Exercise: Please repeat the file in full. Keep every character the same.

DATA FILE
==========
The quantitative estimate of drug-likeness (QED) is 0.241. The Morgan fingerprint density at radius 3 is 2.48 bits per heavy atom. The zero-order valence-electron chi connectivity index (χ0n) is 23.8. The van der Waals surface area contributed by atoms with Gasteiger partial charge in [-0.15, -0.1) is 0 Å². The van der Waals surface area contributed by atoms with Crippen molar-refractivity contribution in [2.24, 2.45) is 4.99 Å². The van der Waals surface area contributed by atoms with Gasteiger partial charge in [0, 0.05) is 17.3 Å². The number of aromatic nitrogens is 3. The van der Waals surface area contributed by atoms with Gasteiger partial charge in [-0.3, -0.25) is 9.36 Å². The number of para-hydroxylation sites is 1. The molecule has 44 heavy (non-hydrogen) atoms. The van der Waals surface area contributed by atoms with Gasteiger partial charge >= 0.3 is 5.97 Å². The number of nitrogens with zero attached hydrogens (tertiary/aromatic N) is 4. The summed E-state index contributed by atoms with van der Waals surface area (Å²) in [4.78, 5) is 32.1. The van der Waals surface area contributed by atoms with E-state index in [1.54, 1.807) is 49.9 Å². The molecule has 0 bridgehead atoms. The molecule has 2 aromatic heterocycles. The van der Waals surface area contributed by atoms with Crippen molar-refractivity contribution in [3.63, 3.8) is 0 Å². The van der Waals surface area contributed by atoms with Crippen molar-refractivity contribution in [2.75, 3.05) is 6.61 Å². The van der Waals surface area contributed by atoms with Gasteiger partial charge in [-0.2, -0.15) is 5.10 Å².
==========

The quantitative estimate of drug-likeness (QED) is 0.241. The Morgan fingerprint density at radius 3 is 2.48 bits per heavy atom. The zero-order valence-electron chi connectivity index (χ0n) is 23.8. The van der Waals surface area contributed by atoms with Gasteiger partial charge in [-0.15, -0.1) is 0 Å². The van der Waals surface area contributed by atoms with Crippen molar-refractivity contribution in [2.24, 2.45) is 4.99 Å². The van der Waals surface area contributed by atoms with Gasteiger partial charge in [0, 0.05) is 17.3 Å². The number of aromatic nitrogens is 3. The van der Waals surface area contributed by atoms with Gasteiger partial charge in [-0.3, -0.25) is 9.36 Å². The number of para-hydroxylation sites is 1. The molecule has 44 heavy (non-hydrogen) atoms. The van der Waals surface area contributed by atoms with Gasteiger partial charge >= 0.3 is 5.97 Å². The number of nitrogens with zero attached hydrogens (tertiary/aromatic N) is 4. The summed E-state index contributed by atoms with van der Waals surface area (Å²) in [4.78, 5) is 32.1. The van der Waals surface area contributed by atoms with E-state index in [1.54, 1.807) is 49.9 Å². The molecule has 0 bridgehead atoms. The molecule has 2 aromatic heterocycles. The van der Waals surface area contributed by atoms with Crippen molar-refractivity contribution in [3.63, 3.8) is 0 Å². The van der Waals surface area contributed by atoms with Crippen molar-refractivity contribution in [2.75, 3.05) is 6.61 Å². The van der Waals surface area contributed by atoms with Gasteiger partial charge in [-0.2, -0.15) is 5.10 Å².